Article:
It’s hard to assess the value of finding the right partner for any particular climb. For the Shining Wall of Gasherbrum IV, Voytek chose Austrian alpinist, Robert Schauer. Although it was their only climb together, after eight days on the unclimbed West Face, high on the mountain in the midst of a crippling storm, they attained a level of communication that astounds.

On 18 July Robert and Voytek reached 7,800 metres. They had arrived at the final slabs and snowfields leading to the summit, but by afternoon it began to snow in earnest. The snow continued throughout the night,building up around their bivouac sack and threatening to push them off their airy perch. They no longer had food, and they were out of gas.


That meant they couldn’t make more water. They could barely poke their heads out of the bivouac sack because of the blowing snow. They waited all the next day for the storm to break, but it persisted. The snow piled up around them at an alarming rate. Voytek wrote: ‘Snowstorm. Jail at 7,800 metres. No food and no liquid.’ Retreat was out of the question, since they only had ten remaining pitons, not nearly enough to rappel down the face they had climbed. Their only option was to outlast the storm.


Voytek Kurtyka approaching the rock barrier on Gasherbrum I on the first day of the climb. Jerzy Kukuczka, Voytek Kurtyka collection.

Sleep-deprived, hungry, thirsty, hypoxic and stressed, they drifted into a delirious state. It was at this point, in extremity, that both Robert and Voytek sensed something – an independent spirit on the mountain that, for Robert, grew more ominous and real with each snowflake. So real that they waited expectantly for some signal or action from their invisible ‘third man.’ Robert began to blame their imaginary companion for having slowed them down on the face. As avalanches surged over them, nudging them, almost burying them, Robert became convinced that the third man was trying to push him off the ledge into oblivion.

It’s not unusual for an invisible person to appear in dire circumstances such as these, but in most cases the presence is helpful, giving suggestions and support and companionship. When Stephen Venables was descending Everest after having climbed the Kangshung Face, he was forced to bivouac not far below the summit. He wasn’t alone, however. An imaginary old man kept him company throughout the night and on his exhausting descent the next day. Once Stephen and the old man reached the South Summit, they were met by an imaginary (and long-dead) Eric Shipton, who helped by warming Stephen’s hands. There are countless high-altitude examples of these wonderfully kind, unexplainable creatures, yet Robert’s third man was strangely malevolent.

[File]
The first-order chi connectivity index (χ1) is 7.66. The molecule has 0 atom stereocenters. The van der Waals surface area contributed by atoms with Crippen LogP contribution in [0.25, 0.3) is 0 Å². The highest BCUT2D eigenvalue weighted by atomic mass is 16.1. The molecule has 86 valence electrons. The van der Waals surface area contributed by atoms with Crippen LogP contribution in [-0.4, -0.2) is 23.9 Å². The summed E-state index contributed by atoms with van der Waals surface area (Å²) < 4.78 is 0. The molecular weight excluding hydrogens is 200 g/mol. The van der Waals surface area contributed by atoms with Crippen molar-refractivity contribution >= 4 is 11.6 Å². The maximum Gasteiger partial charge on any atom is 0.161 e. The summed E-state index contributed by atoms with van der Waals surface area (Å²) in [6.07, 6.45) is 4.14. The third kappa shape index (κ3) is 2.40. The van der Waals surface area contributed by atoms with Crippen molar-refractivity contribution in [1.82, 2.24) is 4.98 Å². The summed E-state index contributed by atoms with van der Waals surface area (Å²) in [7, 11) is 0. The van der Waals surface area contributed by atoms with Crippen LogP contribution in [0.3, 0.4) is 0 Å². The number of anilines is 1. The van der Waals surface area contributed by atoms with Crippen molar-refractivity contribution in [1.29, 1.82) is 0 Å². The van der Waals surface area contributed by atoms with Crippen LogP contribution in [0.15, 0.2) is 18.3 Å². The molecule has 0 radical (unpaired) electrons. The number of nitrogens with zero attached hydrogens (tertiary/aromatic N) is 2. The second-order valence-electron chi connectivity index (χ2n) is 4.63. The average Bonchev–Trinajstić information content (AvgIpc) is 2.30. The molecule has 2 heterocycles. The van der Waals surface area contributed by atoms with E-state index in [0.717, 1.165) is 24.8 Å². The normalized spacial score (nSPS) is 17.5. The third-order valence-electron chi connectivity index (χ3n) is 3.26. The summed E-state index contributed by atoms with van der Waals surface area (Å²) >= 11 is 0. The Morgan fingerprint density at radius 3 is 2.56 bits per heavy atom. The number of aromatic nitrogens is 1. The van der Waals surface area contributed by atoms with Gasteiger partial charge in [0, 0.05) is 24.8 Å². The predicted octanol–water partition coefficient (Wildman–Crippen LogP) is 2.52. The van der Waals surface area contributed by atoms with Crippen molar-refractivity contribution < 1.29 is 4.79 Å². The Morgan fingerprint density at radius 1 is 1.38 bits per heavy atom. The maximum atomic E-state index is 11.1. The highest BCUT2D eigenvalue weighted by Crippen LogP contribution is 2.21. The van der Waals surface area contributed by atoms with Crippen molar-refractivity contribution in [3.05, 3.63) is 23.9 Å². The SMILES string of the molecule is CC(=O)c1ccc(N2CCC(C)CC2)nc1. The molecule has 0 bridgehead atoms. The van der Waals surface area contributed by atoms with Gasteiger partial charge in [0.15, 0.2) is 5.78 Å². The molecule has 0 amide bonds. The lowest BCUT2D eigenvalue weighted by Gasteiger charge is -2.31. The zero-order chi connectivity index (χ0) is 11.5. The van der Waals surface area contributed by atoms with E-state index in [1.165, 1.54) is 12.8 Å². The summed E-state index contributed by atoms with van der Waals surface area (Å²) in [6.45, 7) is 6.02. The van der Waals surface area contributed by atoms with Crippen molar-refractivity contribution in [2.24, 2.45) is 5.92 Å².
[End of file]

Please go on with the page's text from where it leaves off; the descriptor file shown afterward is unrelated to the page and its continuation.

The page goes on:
Voytek Kurtyka on the summit of Gasherbrum II East, 1983. Jerry Kukuczka.

Voytek, while acutely aware of their new partner, was preoccupied with carrying out odd experiments, such as pinching his thigh and wondering if the pain would disappear when he neared death. He relished the pain, for it confirmed that he was still alive. He was already imagining the distinct possibility of turning into a lifeless block of ice on the narrowing ledge slowly disappearing under drifts of snow.

Occasionally they would burrow out from one end of their bivouac sack to remove enough snow to avoid suffocation. As they shivered on their ledge, they considered their options. Again, thoughts of retreat were discussed then quickly abandoned. Going up was also out of the question in this storm. Waiting – the most agonising option of all – remained the only feasible choice. Cold and hungry and so dreadfully thirsty, they waited. From time to time they reassured each other with little niceties. ‘Are you feeling okay, Robert?’ ‘Oh, yes, I’m feeling fine.’ Robert described it as a ‘fragile mood of hope.’ Voytek recalled that he had never had so much ‘free time’ on a climb. ‘We had two nights and a day up there. We just sat. We had a stove, but the gas was finished, so we had nothing to do but think.’


Time became warped, stretching and contracting at will. One hour was the same as one day. The darkness pushed down on them, coating their heaving lungs. It felt aggressive, as if it would swallow them. Voytek’s thoughts drifted into dangerous territory. Death was something he had often mused about in the past, and now it seemed inevitable and barely worth worrying about. What was most important to him was to be fully aware of the experience. Being completely conscious of the process of dying, particularly in this remote and savage place, would be interesting.
Voytek Kurtyka and Jerzy Kukuczka arrive in base camp after having completed a new route on Gasherbrum I in 1983. Voytek Kurtyka collection.
As he pondered his own demise, Voytek became concerned about Robert. Was he also aware of how close they were to death in this terrible place, this wonderful place? It became incredibly important to him that Robert understand what was happening – that they share this almost sacred experience. But it was a delicate topic, and Voytek struggled with his decision to speak with Robert. Finally, he could no longer hold back. He began, his voice raspy with cold and fatigue, ‘Robert, I…I…I’d like to…’ Robert interrupted quietly but firmly in a painful whisper, ‘I know what you’re thinking. I’m ready. I’m prepared for this. Don’t worry.’

Bernadette McDonald

The Art of Freedom is available from Vertebrate Publishing